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Today, Saudi citizens continue to represent a significant funding source for Sunni groups operating in Syria. Arab Gulf donors as a whole -- of which Saudis are believed to be the most charitable -- have funneled hundreds of millions of dollars to Syria in recent years, including to ISIS and other groups. There is support for ISIS in Saudi Arabia, and the group directly targets Saudis with fundraising campaigns, so Riyadh could do much more to limit private funding. U.S. officials have hinted that a combination of politics, logistics, and limited capabilities have impeded more effective Saudi efforts to counter terrorism financing. One particularly difficult problem is how to monitor cash transfers, a method common among Saudi donors.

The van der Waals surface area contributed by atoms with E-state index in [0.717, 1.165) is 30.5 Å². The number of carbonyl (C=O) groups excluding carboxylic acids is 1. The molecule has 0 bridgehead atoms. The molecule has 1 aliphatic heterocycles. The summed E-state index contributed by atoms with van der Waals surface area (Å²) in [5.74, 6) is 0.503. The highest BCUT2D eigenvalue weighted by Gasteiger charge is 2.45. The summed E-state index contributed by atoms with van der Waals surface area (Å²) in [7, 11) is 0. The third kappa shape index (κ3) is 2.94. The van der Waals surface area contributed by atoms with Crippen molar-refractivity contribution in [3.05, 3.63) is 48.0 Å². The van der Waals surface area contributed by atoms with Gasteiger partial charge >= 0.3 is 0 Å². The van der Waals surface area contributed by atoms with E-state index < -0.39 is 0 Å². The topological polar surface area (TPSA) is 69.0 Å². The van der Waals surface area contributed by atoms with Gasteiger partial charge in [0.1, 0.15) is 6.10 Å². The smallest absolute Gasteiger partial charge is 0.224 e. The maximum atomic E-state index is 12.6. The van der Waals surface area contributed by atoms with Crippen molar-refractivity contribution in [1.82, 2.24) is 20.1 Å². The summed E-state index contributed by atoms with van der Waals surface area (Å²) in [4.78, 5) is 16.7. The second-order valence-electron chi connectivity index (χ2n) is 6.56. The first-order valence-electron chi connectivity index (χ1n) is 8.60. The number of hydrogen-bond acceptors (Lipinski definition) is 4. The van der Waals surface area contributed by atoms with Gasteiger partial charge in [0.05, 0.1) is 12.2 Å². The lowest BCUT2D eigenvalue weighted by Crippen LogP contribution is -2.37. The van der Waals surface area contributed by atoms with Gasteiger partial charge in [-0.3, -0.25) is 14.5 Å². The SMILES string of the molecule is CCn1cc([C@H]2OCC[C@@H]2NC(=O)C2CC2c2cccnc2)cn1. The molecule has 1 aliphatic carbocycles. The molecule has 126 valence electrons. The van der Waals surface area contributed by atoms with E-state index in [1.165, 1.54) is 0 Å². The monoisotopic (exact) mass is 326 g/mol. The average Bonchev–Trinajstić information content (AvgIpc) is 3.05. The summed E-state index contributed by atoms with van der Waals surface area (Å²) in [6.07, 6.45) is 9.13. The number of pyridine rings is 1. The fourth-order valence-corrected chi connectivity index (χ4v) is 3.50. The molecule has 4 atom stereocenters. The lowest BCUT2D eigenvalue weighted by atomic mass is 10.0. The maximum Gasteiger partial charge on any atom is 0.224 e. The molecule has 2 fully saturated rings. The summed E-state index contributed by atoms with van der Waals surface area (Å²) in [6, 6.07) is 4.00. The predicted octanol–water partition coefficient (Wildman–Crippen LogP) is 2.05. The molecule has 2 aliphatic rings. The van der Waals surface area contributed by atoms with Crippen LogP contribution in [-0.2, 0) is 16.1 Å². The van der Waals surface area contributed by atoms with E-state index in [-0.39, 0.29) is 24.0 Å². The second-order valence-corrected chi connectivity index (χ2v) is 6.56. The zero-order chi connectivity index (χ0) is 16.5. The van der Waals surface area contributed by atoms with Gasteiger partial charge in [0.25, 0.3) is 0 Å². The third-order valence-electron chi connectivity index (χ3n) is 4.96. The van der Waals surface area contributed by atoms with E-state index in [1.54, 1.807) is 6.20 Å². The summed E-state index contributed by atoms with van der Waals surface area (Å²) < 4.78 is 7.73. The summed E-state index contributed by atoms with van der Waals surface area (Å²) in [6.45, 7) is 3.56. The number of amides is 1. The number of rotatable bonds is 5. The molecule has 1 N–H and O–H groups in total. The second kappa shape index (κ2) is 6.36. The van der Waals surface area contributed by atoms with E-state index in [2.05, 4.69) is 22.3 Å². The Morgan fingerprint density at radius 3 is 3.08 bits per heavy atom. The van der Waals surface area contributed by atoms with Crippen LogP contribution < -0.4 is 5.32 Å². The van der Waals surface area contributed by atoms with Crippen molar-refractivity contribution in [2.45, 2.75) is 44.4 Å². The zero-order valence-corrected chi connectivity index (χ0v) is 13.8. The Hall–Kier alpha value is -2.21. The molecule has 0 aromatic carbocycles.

RELATIVE IMPORTANCE OF SAUDI FUNDING
Although Saudi donors and other private contributors were believed to be the most significant funding source for the original forerunner to ISIS, the importance of such donations has been marginalized by the group's independent sources of income. This income, which is now estimated to overwhelmingly exceed private donations, is generated by activities such as smuggling (of oil, weapons, antiquities), extortion (e.g., the group levies around $8 million per month in "taxes" on local businesses), and other crimes (e.g., robberies, counterfeiting). The group's June 11 seizure of Mosul's central bank alone netted tens of millions of dollars (though U.S. officials note that the $400 million figure often cited in connection with the heist is not accurate).